I want to share the worst of my photo mistakes with you so that maybe you can avoid making them too. Like everybody else, I make mistakes. Beginning and even advanced amateur photographers have several common photo mistakes that they make.
Is there a secret to avoiding these mistakes? When I make mistakes taking pictures, it usually has to do with camera settings. Here are my top 4:
1. Using the wrong shutter speed.
When I do flash photography, particularly when I am shooting portraits, I use an external flash unit.
Two of my Canon DSLR cameras don't even have a flash as part of the camera, so I use a separate flash or strobe system to illuminate my subject. Before I switched to digital photography I shot with medium format cameras, usually a Mamiya 645.
The shutter speed dial was located on the side of the camera and had to be set at 1/60 of a second or slower in order for the flash to be "synchronized" with the camera's shutter.
If it is set to a faster speed, like 1/125 of a second photographs will come out looking like this photo on the left. Pop-up flashes on point and shoot and digital SLR cameras will not give you this problem.
It happened easily because of the location of the shutter dial and how easily it turned. It became a very big problem for the company I worked for.
They installed a permanent pin in the camera to prevent the shutter speed from moving. That stopped the mistake, but completely took away the ability to use that camera and adjust the shutter speed for other photography situations such as outdoor portraits.
2. Turning off the automatic focus. Mistake: Forget to turn it back on.
Sometimes the automatic focusing mechanism of digital camera struggles to focus in dark or strongly back lit situations. I once photographed a family that was dressed in dark shirts posed in a dark room.
The camera wouldn't focus, so I set the camera to manual focus so that I could photograph them in the desired pose I had created. I recomposed the group for another photograph.
Since I am so accustomed to using the camera's autofocus feature I did not think to re-focus the camera lens. My photo mistake: BLURRY PHOTOS.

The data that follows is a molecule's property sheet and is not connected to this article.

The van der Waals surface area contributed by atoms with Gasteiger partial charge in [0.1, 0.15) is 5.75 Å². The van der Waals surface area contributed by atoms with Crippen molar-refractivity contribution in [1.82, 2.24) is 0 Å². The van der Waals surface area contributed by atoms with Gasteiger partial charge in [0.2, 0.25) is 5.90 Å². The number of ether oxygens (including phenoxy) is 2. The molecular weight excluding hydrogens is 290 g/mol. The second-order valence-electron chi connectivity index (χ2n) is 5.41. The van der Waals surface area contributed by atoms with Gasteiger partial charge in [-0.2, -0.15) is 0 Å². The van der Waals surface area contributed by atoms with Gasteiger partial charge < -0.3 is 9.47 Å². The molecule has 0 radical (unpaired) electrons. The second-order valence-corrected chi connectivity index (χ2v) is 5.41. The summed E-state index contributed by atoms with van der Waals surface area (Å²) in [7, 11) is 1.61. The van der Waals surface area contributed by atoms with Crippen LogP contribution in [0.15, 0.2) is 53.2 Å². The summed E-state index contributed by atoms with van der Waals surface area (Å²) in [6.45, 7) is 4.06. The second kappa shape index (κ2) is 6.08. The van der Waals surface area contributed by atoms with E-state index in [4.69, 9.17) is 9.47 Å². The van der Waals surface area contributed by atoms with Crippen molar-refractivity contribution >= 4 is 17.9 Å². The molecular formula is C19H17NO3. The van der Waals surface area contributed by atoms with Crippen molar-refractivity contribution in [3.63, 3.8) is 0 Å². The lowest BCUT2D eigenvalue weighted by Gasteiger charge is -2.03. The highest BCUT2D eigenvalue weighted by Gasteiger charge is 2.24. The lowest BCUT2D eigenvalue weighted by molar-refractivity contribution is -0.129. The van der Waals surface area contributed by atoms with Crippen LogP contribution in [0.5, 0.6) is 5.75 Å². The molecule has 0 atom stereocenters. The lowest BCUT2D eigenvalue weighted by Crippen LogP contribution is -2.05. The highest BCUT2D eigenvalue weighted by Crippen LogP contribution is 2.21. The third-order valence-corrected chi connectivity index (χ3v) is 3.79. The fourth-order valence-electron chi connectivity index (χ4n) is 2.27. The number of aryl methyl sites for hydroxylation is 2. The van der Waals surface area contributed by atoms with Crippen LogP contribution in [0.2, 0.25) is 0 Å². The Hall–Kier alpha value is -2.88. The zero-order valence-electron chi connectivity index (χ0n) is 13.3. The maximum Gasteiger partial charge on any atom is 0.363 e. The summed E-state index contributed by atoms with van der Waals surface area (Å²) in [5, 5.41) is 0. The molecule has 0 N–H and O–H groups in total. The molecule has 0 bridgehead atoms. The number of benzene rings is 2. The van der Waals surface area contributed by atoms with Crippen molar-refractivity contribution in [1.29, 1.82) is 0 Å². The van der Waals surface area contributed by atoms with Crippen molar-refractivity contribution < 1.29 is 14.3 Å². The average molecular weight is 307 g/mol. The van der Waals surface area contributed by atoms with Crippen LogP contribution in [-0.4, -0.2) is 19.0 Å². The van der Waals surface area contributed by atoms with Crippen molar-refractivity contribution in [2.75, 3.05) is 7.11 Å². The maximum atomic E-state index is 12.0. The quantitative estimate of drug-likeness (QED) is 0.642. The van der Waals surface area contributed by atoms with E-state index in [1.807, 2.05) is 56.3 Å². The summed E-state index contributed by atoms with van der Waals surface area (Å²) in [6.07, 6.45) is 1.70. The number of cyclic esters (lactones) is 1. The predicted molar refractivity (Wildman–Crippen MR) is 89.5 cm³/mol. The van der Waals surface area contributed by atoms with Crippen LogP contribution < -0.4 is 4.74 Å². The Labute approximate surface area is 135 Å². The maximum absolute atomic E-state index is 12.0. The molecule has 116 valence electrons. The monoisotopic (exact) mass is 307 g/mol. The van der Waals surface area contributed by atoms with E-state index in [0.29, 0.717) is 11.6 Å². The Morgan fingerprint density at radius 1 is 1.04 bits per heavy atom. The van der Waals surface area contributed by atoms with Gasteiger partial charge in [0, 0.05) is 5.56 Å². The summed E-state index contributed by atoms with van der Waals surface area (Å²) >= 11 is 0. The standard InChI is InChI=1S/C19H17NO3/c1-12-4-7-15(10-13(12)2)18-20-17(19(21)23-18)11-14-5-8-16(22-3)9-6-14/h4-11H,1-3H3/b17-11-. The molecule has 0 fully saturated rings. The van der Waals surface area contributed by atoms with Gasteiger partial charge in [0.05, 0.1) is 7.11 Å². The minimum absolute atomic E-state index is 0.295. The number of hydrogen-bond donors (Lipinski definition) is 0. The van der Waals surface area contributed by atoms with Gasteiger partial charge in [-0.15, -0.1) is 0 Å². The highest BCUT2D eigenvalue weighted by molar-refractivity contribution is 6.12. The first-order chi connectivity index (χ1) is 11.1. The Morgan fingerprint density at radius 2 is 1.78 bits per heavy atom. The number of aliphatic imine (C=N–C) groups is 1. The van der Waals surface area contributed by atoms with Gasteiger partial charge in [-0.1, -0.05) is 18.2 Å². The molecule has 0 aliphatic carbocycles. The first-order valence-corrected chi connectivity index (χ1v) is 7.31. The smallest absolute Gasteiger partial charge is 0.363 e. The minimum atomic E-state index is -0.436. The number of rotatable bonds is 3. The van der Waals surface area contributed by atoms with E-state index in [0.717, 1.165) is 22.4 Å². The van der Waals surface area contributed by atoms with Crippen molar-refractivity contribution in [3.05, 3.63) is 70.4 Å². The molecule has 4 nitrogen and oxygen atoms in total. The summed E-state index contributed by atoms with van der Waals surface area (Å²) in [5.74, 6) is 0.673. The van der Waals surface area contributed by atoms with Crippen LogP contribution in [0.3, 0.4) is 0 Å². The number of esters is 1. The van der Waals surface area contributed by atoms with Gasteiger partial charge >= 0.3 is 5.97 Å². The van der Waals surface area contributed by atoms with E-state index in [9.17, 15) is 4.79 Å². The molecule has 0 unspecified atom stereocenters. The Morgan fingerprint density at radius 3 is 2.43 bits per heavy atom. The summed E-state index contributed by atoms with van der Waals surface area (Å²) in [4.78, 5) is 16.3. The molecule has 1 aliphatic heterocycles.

3. Change the ISO setting.
This is the least bothersome of my photo mistakes. Frequently when I do portrait sessions at my clients home, I include inside portraits as well as outside portraits as part of the session.
Many times when I am shooting indoors I'll use my powerful Novatron strobes set on the lowest power setting, so that I can set my aperture wide open and get shallow depth of field.
When I move to the outside photos, I might forget to change the ISO setting to a higher number to get a properly exposed photograph with enough depth of field and a high enough shutter speed for a sharp image.
Forgetting to change the ISO is a mistake that is easy to occur. Typically, inside I shoot at ISO 100 when I am photographing high school seniors. Check your histogram whenever you change locations or change lighting to make sure your exposures are still good.
With my Novatron flash system set on it's lowest power setting, I am able to shoot at f-5. This large aperture gives me shallow depth of field so that my photo background is out of focus behind my subject.
Then I'll take my model outside and switch to ISO 400 or more, depending on the lighting. This gives me the ability to shoot without a tripod.
Because I am using a camera setting with the camera sensor needing less light for a good exposure, I can use a higher shutter speed.
Of my photo mistakes, this is the most harmless, because I catch it right away when it happens. When I am going to a new lighting situation, I do a new "white balance" so I am looking at the lcd screen on my Canon dslr and will notice if it's a bad exposure.
4. The worst photo mistake of all.
It's a doozy of a photography mistake. I was shooting a wedding on a Saturday. I had created a family portrait for a client the night before. My normal routine was to fully prepare and check all photo equipment the night before a wedding.
In addition, there was no way for me see my subjects and focus the lens. Fortunately, because of my experience with the camera, I was able to get enough good photos.
Literally I had to estimate the focus distance from the camera to my subjects. There was no autofocus back then!
Can you beat my photo mistake story?
Then I had to hold the camera up and aim it as best as I could at my subjects.
After the wedding ceremony, I drove like a maniac back home to get my Mamiya 645 prism to attach to the camera and I made it to the reception in time, with no additional problems.
I am hopeful that you can learn from my photo mistakes and avoid making these same mistakes.
I am also hopeful that you take advantage of all of the digital photo tips on this web site and learn how to take better pictures.